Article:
Things suddenly turn for the South Korean markets

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(Bloomberg) – South Korean markets ended a rough week ahead of a public holiday on Monday with record foreign capital outflows from chipmakers and record Covid cases that sparked panic sales.

The benchmark Kospi fell for the seventh day in a row on Friday, the won hit a ten-month low, and global funds dropped record amounts of key semiconductor stocks such as Samsung Electronics Co. Korean stock market and its currency caused losses in Asia this week.

“The won, bonds and stocks are moving in the same direction as Korea loses its appeal in the market,” said So Jaeyong, an economist at Shinhan Bank. “The South Korean won looks much more vulnerable among emerging Asian currencies and it can drop to 1190 per dollar at any time.”

Rapid capital outflows rocked one of Asia’s best-performing stock markets this year, underscoring the country’s dependence on tech companies to drive growth. Meanwhile, a peak in the delta variant and a low vaccination rate is undermining efforts to contain the worst wave of the virus in South Korea.

With global semiconductor stocks under pressure, foreign funds have headed for the exit of the world’s two largest memory chipmakers. As of Thursday of this week, they have sold a net worth of 5,000 billion won ($ 4.3 billion) of Samsung Electronics and SK Hynix Inc. shares, including a record daily exit on August 12. The pair has lost more than $ 55 billion in market capitalization since August 12. 6.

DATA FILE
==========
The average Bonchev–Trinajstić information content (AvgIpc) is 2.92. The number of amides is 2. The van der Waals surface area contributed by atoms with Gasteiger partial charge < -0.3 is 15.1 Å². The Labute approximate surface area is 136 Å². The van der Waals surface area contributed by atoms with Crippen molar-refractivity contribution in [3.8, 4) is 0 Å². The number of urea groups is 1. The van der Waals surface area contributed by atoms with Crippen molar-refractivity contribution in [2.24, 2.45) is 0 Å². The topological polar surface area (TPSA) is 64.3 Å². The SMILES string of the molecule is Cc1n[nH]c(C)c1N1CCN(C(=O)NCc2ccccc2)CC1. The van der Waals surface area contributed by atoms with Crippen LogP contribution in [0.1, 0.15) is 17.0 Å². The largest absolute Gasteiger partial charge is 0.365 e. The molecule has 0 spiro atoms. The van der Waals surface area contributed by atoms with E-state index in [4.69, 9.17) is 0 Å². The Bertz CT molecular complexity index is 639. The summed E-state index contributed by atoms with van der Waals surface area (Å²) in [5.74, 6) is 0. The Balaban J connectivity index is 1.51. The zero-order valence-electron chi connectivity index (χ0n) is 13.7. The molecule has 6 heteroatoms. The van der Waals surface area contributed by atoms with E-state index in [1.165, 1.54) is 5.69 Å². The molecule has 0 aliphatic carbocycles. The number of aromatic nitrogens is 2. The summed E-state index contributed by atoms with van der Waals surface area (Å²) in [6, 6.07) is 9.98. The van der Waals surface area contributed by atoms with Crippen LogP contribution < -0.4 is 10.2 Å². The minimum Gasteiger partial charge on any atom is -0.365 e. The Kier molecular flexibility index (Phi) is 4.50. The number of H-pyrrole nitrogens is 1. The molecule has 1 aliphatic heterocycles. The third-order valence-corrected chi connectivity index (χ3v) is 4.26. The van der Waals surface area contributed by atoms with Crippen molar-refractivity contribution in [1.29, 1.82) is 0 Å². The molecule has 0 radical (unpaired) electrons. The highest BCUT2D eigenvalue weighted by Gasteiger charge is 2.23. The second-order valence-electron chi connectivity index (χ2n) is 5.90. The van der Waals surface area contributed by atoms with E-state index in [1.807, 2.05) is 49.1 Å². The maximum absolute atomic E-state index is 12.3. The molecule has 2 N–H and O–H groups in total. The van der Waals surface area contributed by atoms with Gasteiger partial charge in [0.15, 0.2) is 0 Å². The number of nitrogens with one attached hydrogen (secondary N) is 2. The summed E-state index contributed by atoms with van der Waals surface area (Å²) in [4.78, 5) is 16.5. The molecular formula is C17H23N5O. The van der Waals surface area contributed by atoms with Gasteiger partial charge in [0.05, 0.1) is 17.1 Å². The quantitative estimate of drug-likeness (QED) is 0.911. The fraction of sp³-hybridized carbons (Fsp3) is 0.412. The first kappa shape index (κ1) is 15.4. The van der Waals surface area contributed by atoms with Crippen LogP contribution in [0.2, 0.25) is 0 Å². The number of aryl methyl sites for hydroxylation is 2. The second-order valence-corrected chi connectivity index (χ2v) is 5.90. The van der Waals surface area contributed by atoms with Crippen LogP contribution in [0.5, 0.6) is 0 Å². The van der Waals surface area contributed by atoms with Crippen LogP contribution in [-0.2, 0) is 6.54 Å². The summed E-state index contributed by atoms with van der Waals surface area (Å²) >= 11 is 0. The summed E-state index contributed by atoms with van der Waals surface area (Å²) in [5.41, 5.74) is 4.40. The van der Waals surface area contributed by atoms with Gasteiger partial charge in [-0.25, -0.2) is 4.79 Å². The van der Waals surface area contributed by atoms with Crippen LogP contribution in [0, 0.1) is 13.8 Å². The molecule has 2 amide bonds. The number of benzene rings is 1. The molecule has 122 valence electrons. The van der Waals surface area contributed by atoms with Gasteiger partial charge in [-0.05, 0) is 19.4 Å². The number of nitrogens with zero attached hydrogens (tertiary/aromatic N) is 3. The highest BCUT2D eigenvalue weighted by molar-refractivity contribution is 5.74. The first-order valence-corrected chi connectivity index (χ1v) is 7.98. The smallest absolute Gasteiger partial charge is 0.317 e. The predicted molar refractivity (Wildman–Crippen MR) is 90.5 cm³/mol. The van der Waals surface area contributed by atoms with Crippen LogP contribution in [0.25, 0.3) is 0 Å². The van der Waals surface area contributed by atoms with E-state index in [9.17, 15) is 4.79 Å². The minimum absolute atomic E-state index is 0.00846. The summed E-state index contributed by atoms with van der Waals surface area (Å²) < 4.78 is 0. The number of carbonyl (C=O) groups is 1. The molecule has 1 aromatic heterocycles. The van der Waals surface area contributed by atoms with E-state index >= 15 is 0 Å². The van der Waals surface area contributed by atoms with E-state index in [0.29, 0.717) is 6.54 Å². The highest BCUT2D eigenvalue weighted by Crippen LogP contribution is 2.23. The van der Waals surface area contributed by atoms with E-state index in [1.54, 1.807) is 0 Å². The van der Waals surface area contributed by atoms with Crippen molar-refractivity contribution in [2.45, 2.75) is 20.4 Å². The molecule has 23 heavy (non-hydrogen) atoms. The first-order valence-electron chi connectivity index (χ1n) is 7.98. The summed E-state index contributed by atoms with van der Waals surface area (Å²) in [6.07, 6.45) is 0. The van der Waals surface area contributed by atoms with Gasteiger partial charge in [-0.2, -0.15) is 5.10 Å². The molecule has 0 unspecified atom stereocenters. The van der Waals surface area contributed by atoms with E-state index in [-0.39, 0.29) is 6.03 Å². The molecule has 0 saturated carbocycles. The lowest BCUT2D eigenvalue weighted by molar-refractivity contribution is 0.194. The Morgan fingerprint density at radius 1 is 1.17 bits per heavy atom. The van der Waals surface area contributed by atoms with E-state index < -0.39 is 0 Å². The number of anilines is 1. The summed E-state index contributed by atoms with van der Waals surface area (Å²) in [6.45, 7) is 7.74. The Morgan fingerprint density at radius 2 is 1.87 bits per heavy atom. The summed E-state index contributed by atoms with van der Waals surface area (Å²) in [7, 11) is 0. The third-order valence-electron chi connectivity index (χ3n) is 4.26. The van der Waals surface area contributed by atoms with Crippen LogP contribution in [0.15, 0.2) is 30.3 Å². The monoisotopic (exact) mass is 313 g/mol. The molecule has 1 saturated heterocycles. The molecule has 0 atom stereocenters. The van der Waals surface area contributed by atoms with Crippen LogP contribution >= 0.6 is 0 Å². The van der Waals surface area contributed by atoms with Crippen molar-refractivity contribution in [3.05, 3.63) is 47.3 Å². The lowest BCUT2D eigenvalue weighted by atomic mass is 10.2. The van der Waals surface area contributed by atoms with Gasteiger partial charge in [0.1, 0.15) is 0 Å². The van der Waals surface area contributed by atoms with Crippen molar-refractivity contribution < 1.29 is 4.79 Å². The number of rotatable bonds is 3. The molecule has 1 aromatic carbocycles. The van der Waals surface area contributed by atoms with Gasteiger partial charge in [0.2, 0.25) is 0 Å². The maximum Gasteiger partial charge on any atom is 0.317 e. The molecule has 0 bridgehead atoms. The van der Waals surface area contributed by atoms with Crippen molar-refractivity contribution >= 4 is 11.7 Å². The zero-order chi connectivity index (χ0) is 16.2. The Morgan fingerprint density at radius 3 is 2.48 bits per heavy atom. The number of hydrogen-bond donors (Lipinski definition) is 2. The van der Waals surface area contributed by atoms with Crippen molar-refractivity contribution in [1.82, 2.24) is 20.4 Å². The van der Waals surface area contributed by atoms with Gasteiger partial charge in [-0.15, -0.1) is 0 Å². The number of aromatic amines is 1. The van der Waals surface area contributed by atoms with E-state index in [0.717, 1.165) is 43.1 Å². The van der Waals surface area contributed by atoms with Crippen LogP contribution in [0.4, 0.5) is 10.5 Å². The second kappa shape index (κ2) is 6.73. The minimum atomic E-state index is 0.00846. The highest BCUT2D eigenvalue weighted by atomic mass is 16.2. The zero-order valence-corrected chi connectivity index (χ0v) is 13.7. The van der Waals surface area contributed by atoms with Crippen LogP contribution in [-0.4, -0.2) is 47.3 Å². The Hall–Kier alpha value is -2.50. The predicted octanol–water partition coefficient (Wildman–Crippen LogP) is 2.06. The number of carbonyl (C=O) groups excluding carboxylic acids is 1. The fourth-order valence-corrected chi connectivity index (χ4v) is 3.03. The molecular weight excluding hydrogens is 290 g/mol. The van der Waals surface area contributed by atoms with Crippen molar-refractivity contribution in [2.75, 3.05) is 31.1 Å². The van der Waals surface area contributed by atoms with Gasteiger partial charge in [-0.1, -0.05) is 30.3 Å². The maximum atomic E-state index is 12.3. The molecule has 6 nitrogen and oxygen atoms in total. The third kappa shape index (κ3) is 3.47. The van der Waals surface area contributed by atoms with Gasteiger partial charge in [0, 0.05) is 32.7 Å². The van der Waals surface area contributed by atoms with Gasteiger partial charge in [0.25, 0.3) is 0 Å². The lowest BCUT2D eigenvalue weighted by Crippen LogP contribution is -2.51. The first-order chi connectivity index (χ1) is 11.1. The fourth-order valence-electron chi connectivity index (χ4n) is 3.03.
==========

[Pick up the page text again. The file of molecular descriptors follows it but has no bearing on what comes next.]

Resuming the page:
Samsung Electronics fell nearly 9% this week, its worst drop in five days since the pandemic outbreak last March.

“The massive sales by foreign investors on Samsung Electronics and SK Hynix have been very aggressive,” said Huh Jae-Hwan, strategist at Eugene Investment & Securities. “The pain in the memory sector is not over.”

The won fell more than 2% this week to about 1,169 to the dollar, while the Kospi fell 3%, its worst weekly performance in nearly six months.

Yield premiums on South Korean corporate bonds have increased in recent weeks. Three-year public debt spreads climbed 11 basis points from this year’s low in February to 42 basis points, and are their highest since June, according to data compiled by Bloomberg.

Pressure rate

The sharp drop in the currency adds to the motives for a rate hike by the Bank of Korea, which has stressed the need to normalize policy this year. While the weakness of the won is often seen as stimulating exports, a rapid depreciation heightens concerns about capital outflows and instability in financial markets. The central bank is due to meet on August 26.

With new daily infections exceeding 2,000 for the first time this week, authorities are considering stricter social distancing rules. South Korean Prime Minister Kim Boo-kyum urged citizens to refrain from travel this weekend.

It’s still too early to call Friday’s “panic sell” the start of a bear market, according to Han Jiyoung, analyst at Kiwoom Securities Co. The Kospi is still up 10% so far this year, even after the latest declines, outperforming a little changed MSCI Asia-Pacific index.

“I’m sure a lot of people have their doubts and anxiety about the incredibly fast cash outflows and panic selling,” Han said, adding that investors were partly reducing their positions preemptively before the Monday vacation. “But the Korean stock markets have not yet moved away from the bull market. It is too early to tell that the tide has turned.

(Updates with closing prices; Add performance bonuses on corporate bonds in ninth paragraph)

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